Children who switch to drinking low-fat milk reduce how much saturated fat they consume, but don't actually lose weight, Australian researchers have found.
The study in the American Journal of Clinical Nutrition looked at 145 children aged four to 13 who either replaced their dairy products with low-fat varieties for six months or got advice about reducing screen time instead as a control.
Children in the low-fat group seemed to compensate by taking in more energy from other foods, the researchers found.
"Advice to parents to change to reduced-fat products was effective in reducing children's saturated fat intakes but did not alter energy intakes or measures of adiposity," conclude Gilly Hendrie of Commonwealth Scientific Industrial Research Organization Food and Nutritional Sciences in Adelaide and Rebecca Golley of the University of South Australia.
During the study, nurses interviewed the kids and parents on their dairy and eating habits at the beginning, and then after three and six months. The participants' blood was drawn and their body mass index (BMI) and waist circumferences were measured.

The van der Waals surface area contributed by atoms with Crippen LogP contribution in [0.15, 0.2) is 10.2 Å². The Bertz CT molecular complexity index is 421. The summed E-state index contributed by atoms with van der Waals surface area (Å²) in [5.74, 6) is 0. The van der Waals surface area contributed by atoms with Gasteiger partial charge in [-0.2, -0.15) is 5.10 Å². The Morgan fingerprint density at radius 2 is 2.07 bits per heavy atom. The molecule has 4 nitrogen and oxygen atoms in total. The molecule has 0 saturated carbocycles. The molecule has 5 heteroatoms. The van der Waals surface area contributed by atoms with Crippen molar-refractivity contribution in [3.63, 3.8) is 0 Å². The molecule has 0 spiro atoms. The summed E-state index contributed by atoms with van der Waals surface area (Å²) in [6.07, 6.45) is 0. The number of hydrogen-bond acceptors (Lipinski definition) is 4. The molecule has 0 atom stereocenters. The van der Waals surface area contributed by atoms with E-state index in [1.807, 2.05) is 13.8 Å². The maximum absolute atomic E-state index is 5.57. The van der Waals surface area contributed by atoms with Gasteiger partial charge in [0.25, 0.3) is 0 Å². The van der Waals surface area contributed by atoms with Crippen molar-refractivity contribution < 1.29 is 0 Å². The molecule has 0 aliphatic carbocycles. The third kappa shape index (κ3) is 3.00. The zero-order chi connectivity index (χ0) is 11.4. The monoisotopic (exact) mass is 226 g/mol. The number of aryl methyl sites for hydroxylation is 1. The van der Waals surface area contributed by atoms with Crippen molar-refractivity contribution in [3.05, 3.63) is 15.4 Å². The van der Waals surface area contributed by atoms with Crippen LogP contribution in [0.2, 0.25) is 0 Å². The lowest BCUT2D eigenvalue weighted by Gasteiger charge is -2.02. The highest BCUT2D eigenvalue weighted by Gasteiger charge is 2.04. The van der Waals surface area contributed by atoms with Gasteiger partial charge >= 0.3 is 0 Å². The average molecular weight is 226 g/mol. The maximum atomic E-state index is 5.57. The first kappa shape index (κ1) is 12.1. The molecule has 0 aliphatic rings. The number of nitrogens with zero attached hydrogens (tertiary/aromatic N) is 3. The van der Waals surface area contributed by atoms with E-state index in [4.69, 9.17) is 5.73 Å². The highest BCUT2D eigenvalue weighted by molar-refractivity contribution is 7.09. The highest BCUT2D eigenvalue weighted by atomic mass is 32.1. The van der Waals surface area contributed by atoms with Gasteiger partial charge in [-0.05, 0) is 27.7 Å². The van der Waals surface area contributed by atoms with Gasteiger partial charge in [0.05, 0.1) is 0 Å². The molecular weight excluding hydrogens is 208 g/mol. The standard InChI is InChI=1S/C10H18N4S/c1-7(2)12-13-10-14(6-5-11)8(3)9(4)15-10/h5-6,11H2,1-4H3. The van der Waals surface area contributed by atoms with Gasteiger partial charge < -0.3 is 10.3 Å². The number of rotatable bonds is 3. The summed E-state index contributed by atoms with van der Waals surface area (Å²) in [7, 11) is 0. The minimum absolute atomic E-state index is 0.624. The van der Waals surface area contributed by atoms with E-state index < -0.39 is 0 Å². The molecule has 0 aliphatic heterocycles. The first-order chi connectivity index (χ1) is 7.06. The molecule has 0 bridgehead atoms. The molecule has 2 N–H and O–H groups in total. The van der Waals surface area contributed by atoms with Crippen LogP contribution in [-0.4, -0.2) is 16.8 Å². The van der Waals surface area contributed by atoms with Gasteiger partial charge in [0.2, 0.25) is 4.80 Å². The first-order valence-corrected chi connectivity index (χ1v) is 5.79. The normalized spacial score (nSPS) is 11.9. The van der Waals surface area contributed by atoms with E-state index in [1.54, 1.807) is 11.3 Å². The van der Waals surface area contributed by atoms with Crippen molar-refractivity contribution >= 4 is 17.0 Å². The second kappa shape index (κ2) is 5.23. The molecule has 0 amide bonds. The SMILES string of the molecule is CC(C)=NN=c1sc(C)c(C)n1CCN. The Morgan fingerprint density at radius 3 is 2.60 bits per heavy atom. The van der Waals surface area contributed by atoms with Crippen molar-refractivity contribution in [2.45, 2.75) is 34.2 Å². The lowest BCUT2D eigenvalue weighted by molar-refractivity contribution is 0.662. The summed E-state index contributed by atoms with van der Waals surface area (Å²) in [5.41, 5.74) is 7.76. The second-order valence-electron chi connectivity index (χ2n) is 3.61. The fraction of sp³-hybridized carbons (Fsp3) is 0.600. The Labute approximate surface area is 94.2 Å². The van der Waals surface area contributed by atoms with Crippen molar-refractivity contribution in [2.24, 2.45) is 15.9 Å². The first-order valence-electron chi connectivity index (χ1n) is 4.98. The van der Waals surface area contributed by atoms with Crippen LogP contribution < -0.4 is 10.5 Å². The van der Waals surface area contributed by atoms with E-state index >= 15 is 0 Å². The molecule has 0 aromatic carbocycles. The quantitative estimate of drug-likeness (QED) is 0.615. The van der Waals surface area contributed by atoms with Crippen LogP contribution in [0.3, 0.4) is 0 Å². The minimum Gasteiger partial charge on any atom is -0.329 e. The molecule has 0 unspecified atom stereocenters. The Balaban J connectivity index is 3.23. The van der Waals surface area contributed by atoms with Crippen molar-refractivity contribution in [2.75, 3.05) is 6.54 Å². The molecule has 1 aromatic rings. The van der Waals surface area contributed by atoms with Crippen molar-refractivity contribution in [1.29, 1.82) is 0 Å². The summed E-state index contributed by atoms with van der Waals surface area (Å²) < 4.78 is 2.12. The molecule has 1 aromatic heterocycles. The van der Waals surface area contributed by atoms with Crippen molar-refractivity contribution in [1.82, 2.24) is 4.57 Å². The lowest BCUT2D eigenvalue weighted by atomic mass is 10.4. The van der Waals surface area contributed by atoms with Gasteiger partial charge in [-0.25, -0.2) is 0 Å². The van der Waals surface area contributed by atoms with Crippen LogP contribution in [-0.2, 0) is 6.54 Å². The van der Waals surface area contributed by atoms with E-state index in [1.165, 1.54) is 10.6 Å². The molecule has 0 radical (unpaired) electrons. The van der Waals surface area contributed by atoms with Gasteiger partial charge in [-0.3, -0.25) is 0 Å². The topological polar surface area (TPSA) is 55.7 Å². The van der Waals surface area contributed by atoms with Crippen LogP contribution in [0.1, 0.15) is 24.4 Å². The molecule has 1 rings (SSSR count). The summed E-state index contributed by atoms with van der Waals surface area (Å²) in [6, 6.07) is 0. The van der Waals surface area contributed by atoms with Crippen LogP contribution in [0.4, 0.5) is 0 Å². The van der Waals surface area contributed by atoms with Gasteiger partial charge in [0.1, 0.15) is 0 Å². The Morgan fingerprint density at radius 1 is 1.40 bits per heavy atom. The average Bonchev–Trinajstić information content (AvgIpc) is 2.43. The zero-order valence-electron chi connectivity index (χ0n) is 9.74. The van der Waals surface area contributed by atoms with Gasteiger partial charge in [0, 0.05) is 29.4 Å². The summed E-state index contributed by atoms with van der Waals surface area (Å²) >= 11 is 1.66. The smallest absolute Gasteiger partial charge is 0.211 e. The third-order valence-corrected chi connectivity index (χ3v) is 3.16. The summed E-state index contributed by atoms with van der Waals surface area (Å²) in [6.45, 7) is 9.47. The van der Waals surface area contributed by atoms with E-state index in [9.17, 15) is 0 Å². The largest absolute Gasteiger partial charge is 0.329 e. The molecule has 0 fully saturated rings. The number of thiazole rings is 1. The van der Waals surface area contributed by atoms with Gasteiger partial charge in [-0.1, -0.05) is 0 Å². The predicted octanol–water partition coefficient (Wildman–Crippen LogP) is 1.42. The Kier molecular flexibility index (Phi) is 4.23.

Regular-fat dairy foods decreased from 88 per cent to 14 per cent of dairy intake in the low-fat group.
Saturated fat intake was 13.3 per cent in the low-fat group compared to 16.6 per cent for the others. Cutting back on saturated fat is recommended to prevent cardiovascular disease.
The findings could be welcomed by families trying to modify their diets to reduce saturated fat intake, said Prof. Paul Nestel, a cardiovascular nutritionist with Baker IDI in Melbourne.
"Under those circumstances, it might be more convenient, but not essential, if the kids over the age of four can take the same milk or low-fat yogurt out of the refrigerator."
The Canadian Pediatric Society's Caring for Kids website recommends offering one per cent or two per cent milk after a child turns two years old, and waiting until a child is at least five years old before offering skim milk.
The study was funded in part by Dairy Australia.